Not a class in mechanics, but a solid review (and more) of what makes poetry tick—from the technique to the heartbeat. We’ll look at meter, rhyme and sonic devices, examine some stanza forms (the sonnet, the villanelle, the pantoum), and discuss Carl Jung’s four functions, all the while learning how these disciplines can inform our use of free verse, the medium employed by most contemporary poets. We will write both in and out of class, exploring neighborhood settings to strengthen our powers of observation.
This class will focus on reading and writing the chapbook-length long poem, and the unique challenge posed by structuring a longer poem will be a focal point throughout our close readings and workshops. For the first four weeks we’ll look at select sequences and series, narratives and meditations, documentary poems and procedural works. Through close reading, discussion, writing assignments and exercises we’ll explore together some of the formal and thematic possibilities that arise when poets move into the amplitude only the longer poem offers.
Lynn Emanuel is Professor of English at the University of Pittsburgh. Her books of poetry include Noose and Hook (2010), Then, Suddenly— (1999), and The Dig (1992), which was a winner of the National Poetry Series. Her awards include two Pushcart Prizes and a National Endowment for the Arts Fellowship.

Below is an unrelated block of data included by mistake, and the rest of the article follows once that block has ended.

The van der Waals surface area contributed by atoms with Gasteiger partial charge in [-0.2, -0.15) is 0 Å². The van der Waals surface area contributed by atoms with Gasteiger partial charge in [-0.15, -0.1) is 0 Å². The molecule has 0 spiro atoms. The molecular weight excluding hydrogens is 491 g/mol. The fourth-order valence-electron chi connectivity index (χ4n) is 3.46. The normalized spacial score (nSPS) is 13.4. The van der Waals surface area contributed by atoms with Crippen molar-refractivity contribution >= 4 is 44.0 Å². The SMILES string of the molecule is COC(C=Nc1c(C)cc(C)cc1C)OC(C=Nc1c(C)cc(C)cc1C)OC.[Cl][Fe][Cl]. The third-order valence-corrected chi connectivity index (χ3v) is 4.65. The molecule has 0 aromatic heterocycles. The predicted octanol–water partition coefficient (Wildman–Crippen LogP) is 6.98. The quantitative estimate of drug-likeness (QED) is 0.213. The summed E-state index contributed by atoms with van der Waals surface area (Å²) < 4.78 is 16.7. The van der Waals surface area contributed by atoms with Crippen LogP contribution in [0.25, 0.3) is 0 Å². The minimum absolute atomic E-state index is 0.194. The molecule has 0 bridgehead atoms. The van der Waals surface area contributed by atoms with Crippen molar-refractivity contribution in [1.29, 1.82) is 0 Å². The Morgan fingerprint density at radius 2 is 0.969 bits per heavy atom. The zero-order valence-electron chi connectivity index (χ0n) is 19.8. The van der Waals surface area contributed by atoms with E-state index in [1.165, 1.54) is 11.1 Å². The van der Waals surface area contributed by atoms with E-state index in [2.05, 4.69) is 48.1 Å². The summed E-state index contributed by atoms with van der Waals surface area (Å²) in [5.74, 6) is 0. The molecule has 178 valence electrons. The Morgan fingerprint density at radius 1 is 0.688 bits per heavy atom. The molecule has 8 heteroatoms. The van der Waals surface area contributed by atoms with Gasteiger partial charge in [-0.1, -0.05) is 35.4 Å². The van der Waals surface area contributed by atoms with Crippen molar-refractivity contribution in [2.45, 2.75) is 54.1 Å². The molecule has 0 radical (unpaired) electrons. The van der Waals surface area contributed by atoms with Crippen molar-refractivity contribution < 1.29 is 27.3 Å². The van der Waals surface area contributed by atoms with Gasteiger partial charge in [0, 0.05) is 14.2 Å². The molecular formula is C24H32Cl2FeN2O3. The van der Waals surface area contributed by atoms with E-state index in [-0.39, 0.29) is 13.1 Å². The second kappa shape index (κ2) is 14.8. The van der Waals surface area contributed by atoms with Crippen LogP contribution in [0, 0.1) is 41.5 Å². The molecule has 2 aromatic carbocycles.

Heather McHugh is a poet, translator, and Milliman Writer-in-Residence at the University of Washington. Her volumes of poetry include Upgraded to Serious, Eyeshot, and Hinge & Sign: Poems 1968-1993. Her translations of Euripides appear in Cyclops. Her awards include a MacArthur Foundation genius award, numerous Pushcart Prizes, and a Guggenheim Foundation fellowship.
An evening of recitation, music and film celebrating the early immigrant writers and their contemporary descendants. Poets featured include Kahlil Gibran, Elia Abu Madi, Ameen Rihani and Mikhail Naimy of the Pen League, the group of Arab New Yorkers writing in the first half of the last century, as well as poems by Arab Americans of today. A reception will follow the program.